Dad and baby

Report criticizes counties that continue to claw back Medicaid birth fees – Wisconsin Examiner

Despite campaigns to end the practice, Wisconsin counties continue to sue some single parents to reimburse the cost of their Medicaid-covered childbirths, according to a new report released Wednesday.

The report, produced by ABC for Health, says that, overall, counties in Wisconsin have won judgments declaring unmarried parents owed $106 million to pay off the mother’s birthing hospital bills. Medicaid had paid.

The judgments are part of a policy called birth cost recovery. The policy focuses on unmarried parents of newborn children whose mothers are enrolled in Medicaid while a child’s other parent has resources to pay some or all of those costs.

Architects and proponents of the policy see it as another form of child support, ensuring that parents, usually fathers, take financial responsibility for their children, regardless of their relationship to the mother.

The authors of the new ABC for Health report dispute this premise, however. ABC for Health is a Madison-based nonprofit organization that helps low-income Wisconsin residents obtain health care coverage and works to combat medical debt. The organization has for years opposed to childbirth cost recovery policies – qualifying the concept as a “birth tax”.

Birth cost recovery claims are pursued when a child’s parents are unmarried and are expected to live apart. The policy sends a message that “if you’re married, we’re not going to worry about it,” says Bobby Peterson, executive director of ABC for Health, who authored the report with the organization’s CEO Brynne McBride. “If you’re not married, we’ll get you.”

To compile the new report, “Merchants of Debt: Wisconsin Counties & The Birth Tax,” ABC for Health conducted an open records request from the state Department of Health Services for the total number of judgments on file demanding reimbursement. families with a child whose birth was covered by Medicaid.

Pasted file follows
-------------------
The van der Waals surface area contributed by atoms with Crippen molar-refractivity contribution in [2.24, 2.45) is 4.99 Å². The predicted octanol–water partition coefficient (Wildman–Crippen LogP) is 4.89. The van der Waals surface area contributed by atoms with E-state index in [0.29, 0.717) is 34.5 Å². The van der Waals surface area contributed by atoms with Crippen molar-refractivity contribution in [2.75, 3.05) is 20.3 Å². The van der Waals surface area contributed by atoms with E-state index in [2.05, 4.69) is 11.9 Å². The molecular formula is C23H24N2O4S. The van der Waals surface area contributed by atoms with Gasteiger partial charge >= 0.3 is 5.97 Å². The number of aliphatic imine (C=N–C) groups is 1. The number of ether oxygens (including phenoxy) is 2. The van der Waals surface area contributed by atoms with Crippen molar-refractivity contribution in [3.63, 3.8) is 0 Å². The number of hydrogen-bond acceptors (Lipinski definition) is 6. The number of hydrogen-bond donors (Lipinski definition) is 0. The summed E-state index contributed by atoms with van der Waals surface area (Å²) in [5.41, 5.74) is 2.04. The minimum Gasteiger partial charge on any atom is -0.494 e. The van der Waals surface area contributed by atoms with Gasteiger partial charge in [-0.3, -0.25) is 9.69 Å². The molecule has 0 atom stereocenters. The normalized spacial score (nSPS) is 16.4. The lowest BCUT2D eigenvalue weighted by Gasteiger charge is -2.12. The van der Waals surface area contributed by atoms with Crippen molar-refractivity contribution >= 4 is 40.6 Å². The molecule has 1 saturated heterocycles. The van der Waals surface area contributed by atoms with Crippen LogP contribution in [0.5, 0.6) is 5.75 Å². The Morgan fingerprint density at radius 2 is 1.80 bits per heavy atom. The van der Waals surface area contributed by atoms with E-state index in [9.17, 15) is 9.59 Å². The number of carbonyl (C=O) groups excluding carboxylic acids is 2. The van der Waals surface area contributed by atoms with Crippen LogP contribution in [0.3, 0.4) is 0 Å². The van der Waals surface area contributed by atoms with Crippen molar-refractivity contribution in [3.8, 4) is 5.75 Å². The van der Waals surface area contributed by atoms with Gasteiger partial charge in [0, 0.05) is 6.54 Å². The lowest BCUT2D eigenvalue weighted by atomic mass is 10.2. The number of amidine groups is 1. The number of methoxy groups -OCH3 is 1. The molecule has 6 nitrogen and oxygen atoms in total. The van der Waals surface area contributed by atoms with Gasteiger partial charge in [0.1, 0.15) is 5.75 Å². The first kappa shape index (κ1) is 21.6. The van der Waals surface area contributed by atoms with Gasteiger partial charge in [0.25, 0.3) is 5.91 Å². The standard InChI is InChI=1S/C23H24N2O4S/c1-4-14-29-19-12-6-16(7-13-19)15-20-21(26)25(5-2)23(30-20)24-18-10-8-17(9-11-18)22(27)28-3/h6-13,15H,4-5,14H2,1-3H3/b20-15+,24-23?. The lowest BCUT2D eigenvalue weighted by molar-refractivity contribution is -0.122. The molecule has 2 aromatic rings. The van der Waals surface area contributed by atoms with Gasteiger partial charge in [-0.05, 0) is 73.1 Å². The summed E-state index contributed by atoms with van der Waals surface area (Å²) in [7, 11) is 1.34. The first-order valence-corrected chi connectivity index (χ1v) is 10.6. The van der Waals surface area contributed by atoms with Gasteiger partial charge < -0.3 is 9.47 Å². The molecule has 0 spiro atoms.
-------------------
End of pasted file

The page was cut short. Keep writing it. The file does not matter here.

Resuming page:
The data, which includes cases dating back decades, showed 78,549 such judgments, totaling $106 million statewide.

In 2020, when there were 58,872 births, 52% of them, or 30,703, were covered by Medicaid, according to the report. Two-thirds of Medicaid births were to unmarried parents, making them potentially subject to birth cost recovery judgments.

The report notes that among black Medicaid patients who give birth, 88% were unmarried and therefore potentially subject to a birth cost recovery judgment. Among Native American and Alaska Native births covered by Medicaid, 85% involved unmarried parents, while 58% of white Medicaid births involved unmarried parents.

County child support agencies sue to recover birth costs and report the information to the state’s Department of Health Services (DHS).

The report argues that outside of Wisconsin, childbirth cost recovery has become less common.

“Wisconsin is one of the few states to pursue this policy and is by far the most aggressive,” the report said. “Most states across the country have abandoned this practice, concluding that it is not in the best interest of infants, parents and families.”

Although the money is collected by child support agencies, ABC for Health argues that the money should not be considered child support, “because none of the money collected supports direct care or protection of the child”.

The collection of childbirth costs “plunges families into poverty and discourages single fathers from playing an important supporting role in the life of their child”.

Peterson says ABC for Health has worked with clients who were inappropriately targeted for a recapture of Medicaid dollars in childbirth cost recovery because authorities mistakenly perceived them as uninvolved in the life of their child. child when personal circumstances such as work or other responsibilities take them away from home for long periods of time.

He likened the state’s projected $6.5 billion surplus to “going after those families who have very little money.”

The report finds Milwaukee County collected $69.2 million in Medicaid birth cost recovery judgments and Dane County collected $6.8 million.

He points to Dane County for particular criticism, noting that County Executive Joe Parisi said in late 2019 that the county would not file new birth cost recovery cases.

Peterson said in conducting the study, ABC for Health found that the county continued to pursue cases that were already in progress, however. During the COVID-19 pandemic, the county intercepted stimulus checks and supplemental unemployment benefits as part of the satisfaction of county judgments.

In September 2020, after the Milwaukee County Board appeared on the verge of ending the collection of birth fees, the board reversed direction. County Director of Child Support Jim Sullivan argued at the time that birth cost recovery judgments were only pursued against absentee fathers who had sufficient income and should be held financially responsible for their children.

Peterson says that argument did not convince him. The claim that fathers who were ordered by the courts to reimburse Medicaid costs for the birth of their children had higher incomes has been “exaggerated”.[ed] out of proportion,” he says.

“We’ve always said that at some point, if child support agencies apply prosecutorial discretion correctly, there may be cases that you pursue,” Peterson says. “But the vast majority of these cases are poor or working-class people who don’t have the resources to come forward. [in court].”

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